3. Social criticisms - we're only 75 pages in and already Dickens has made his position clear on the British court system and well-meaning people who neglect their own families as they try to save the world. He's also taken jabs at the wealthy and the judgmental.

Things I didn't like in Week One:

1. Words - Yes there are too many of them. I don't care how good the writing is or how wonderful a picture it paints, sometimes my eyes just start to glaze over.

It's not too late to join the readalong! If you'd like to join us, or are just interested in learning what comes up in our discussions about Bleak House, jump on over to Wallace's Unputdownables.


  1. I also really love the names that Dickens chooses for his characters, and need to get to reading this one as soon as I can. His verbose way doesn't really bother me because I know that inside all those words I am going to find some incredible nuggets of comedy and tragedy. I hope that you love this one, and will be eagerly following your readalong!

  2. We should all be thanking Ernest Hemingway for cutting out all the unnecessary words and just getting to the heart of it.

  3. Good on you. I should do this...but I couldn't even get through the BBC version of Bleak House, so I don't know if I could do the actual book. I just have an aversion to Dickens except for Christmas Carol, but that's really short! I look forward to your updates!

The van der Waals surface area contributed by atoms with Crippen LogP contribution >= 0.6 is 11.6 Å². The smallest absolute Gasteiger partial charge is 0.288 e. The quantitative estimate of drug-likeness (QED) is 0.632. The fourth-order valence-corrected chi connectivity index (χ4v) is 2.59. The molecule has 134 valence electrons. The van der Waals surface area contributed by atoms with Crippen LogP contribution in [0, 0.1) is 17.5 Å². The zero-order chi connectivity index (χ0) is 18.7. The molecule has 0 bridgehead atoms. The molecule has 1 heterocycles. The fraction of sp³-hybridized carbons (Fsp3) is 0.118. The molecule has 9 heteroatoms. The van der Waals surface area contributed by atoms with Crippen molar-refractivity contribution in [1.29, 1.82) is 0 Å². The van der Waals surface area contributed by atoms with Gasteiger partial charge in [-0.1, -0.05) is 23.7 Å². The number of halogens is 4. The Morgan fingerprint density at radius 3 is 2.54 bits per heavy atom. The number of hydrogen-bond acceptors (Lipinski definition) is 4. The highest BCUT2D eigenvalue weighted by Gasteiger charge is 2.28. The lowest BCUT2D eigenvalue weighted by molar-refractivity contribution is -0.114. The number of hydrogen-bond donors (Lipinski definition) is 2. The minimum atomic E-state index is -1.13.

4. Lisa, I loved what you had to say about this first week; it made me chuck as I read ....all that fog in way too many words.

    I signed up for this, but I wasn't in a Bleak House frame of mind (sick all week) so I needed a lighter read. Hope to catch up though:) Nice job.

  5. Ha! I felt the same many words, until I met Esther and that is when I started to like the story ....

  6. I did a read along for this a year (or two?) ago and it was great fun. Some parts were hard though, so hang in there! I will enjoy remembering it through your updates!

  7. Oh, those words. They are wonderful, but there are just SO MANY! I do love that fog description though, and Dickens' character names are the best. Bleak House really is a great story.

  8. LOVE the names Dickens uses. My favorite is from Our Mutual Friend--the villan is Bradley Headstone. Ha! Also Miss Havisham is another good one.

    I agree about the words!

  9. I'm almost certain that Charles Dickens was paid by the word. He published his books as serials in magazines and he would draw the stories out for as long as possible to maintain his paychecks. I'm hot and cold on Dickens but I've never read Bleak House. Good luck!

  10. This has been sitting on my shelf for a long time now, and I've been meaning to read it. While I might not be planning to join in the readathon, just watching other people plow through it is inspiration for me to read it!

  11. I read Great Expectations in highschool and did not enjoy it. I think I would appreciate him now as an adult reader. I sold a stack of Dickens at the independent bookstore I work at just yesterday along with the new biography which looks really interesting.

    Bleak House was made into a recent miniseries with Gillian Anderson right?

    1. Michelle,

      Yes, there was a mini-series and it was awesome. Anderson was really good in it.

  12. I may already be kicked off. I'm finishing up the reading now and won't post until today. Ah, well...I had a feeling this might happen.

    Great thoughts, by the way. I only hope I can be as insightful.